Studies: Cameras increase rear-end collisions
By Mark J. Armstrong
The Daily Times
Published April 12, 2007
While city officials continue investigating the possible installation of traffic signal cameras to catch red light violators, some reports indicate it may not be good for drivers.
A 2006 study of a red light camera system installed in Winnipeg, Canada, two years earlier found a 58 percent increase in wrecks at the intersections where the system was used and a 64 percent increase in injuries. A 2005 study by the Virginia Transportation Research Council showed similar results after traffic cameras were installed with an 8 to 17 percent increase in wrecks.
Both studies found a decrease in the number of people running red lights at those intersections where the cameras were installed and fewer wrecks at those intersections caused by people running red lights. However, the reports found more incidents of rear-end collisions resulting from people slamming on breaks to avoid running the light.
Kerrville doctor Randy Moody said he was disappointed to see the police department considering the use of traffic signal cameras. The cameras do little to improve public safety, he said, but are very profitable for the companies that provide them.
“I think that the people of Kerrville should hear both sides of this topic,” Moody said. “After all, who wouldn’t be for decreasing accidents and catching red light runners on the surface?”
No decision has been made about installing the cameras in Kerrville. Police Chief John Young said the department still is gathering data from vendors, and it would be mid- to late-summer before he would bring a recommendation back to the city council.
“I would not see those being installed probably before the end of this fiscal year,” Young said.
Young said he is not familiar with the Winnipeg or Virginia studies, but that other Texas cities with traffic cameras also have reported an increase in rear-end wrecks.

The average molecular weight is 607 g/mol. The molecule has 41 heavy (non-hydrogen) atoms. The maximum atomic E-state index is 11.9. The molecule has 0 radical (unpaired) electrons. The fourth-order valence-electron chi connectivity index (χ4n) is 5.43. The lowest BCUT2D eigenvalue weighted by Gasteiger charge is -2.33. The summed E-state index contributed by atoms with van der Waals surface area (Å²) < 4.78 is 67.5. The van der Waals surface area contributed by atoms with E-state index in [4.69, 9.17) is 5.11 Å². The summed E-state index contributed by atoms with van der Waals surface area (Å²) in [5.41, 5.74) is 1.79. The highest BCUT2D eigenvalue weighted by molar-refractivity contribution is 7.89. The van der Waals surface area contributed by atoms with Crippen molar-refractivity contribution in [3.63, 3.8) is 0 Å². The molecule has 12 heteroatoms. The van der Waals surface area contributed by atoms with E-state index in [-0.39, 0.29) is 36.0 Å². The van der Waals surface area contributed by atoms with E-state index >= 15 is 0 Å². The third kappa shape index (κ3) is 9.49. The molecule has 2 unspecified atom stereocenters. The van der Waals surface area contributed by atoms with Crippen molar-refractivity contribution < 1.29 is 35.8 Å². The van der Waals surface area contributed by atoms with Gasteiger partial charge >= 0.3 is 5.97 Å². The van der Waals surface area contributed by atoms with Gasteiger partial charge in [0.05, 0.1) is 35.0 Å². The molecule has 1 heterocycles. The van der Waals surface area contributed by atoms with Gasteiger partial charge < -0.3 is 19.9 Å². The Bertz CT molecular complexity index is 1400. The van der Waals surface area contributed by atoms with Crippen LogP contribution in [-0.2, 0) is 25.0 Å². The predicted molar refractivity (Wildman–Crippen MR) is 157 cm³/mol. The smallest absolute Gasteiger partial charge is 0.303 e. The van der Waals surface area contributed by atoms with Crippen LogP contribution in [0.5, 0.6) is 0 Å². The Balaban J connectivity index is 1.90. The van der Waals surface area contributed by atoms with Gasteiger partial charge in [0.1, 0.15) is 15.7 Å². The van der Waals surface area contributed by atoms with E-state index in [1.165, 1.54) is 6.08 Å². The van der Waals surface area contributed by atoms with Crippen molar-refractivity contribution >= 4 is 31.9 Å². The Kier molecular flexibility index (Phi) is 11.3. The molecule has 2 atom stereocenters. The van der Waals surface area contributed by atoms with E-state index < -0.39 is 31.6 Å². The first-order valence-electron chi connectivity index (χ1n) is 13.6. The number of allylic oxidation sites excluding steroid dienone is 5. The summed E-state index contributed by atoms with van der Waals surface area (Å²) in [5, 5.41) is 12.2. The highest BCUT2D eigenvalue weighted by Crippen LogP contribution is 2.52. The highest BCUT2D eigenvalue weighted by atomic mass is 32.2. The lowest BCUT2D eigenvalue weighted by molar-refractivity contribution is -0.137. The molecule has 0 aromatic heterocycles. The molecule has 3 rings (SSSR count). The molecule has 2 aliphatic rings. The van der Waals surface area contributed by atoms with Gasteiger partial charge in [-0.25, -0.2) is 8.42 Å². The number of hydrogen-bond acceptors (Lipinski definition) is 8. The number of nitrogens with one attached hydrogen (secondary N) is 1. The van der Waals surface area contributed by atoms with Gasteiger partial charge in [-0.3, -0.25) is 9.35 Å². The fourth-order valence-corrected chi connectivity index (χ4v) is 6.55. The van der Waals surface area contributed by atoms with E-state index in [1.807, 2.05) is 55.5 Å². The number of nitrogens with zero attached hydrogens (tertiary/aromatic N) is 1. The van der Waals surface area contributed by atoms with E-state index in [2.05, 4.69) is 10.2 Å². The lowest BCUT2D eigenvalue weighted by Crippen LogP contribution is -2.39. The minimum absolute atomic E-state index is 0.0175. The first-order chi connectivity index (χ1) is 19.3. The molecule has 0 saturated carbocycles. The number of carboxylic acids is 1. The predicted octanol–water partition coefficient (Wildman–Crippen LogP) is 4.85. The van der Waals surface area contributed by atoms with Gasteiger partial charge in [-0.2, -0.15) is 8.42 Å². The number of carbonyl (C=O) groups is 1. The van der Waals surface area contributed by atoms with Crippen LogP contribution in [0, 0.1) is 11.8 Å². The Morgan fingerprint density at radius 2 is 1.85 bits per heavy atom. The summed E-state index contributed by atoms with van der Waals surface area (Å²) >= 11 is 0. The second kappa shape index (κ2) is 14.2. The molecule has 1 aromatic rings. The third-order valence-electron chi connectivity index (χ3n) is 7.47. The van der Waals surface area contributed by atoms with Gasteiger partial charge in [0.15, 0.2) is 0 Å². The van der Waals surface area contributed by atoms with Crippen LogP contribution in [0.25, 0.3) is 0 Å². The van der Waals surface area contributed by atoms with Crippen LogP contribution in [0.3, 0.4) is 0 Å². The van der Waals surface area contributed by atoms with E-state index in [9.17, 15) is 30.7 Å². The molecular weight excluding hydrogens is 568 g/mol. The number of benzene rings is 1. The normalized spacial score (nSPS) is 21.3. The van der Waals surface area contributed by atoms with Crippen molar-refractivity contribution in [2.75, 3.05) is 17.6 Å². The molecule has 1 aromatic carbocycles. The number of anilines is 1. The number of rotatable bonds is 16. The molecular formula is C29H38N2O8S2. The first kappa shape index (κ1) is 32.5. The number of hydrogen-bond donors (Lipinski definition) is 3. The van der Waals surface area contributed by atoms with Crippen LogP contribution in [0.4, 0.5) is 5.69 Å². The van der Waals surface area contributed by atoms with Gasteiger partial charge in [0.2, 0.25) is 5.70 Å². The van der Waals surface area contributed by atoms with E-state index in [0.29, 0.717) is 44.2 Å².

“That is something that is typical, but even in a front-to-rear accident, the extent of the injury and damage is not as much,” Young said.
Several other studies including a 2005 Federal Highway Administration report found similar results. The Federal safety report on red light cameras found a 24.6 percent decrease in the number of side impact collisions and a 15.7 percent decease in injuries from side impact crashes, along with a 14.9 percent increase in rear-end wrecks and a 23 percent increase in injuries from those wrecks.
Young said that information is being considered in the police department’s final recommendation. He also suggested that people will need to be more vigilant at intersections if and when traffic signal cameras are installed to avoid rear-end collisions.
“A lot of times, people think the person in front of them is going to run the yellow light, and he doesn’t,” Young said.
The criminal fine for running a red light is $129. However, traffic signal cameras are used to issue civil fines, and the amount of the fine would be set by the city council.
Between 2004 and 2006, the Kerrville Police Department issued 302 citations for running red lights. Running a red light also was listed as the cause of 128 wrecks, which resulted in 49 injuries during those years.
According to the Winnipeg report, during the first two years cameras were in place at 12 intersections, the machines issued 317,385 tickets and generated $15 million in revenue. This allowed the police service in 2004 to cut 46 human police officers from the traffic unit, according to the report.
In Kerrville, Young has recommended that cameras be used at two or three intersections only. He also suggested that the city contract with a vendor to pay a set amount per intersection to avoid any perception that the city is “out to make money.”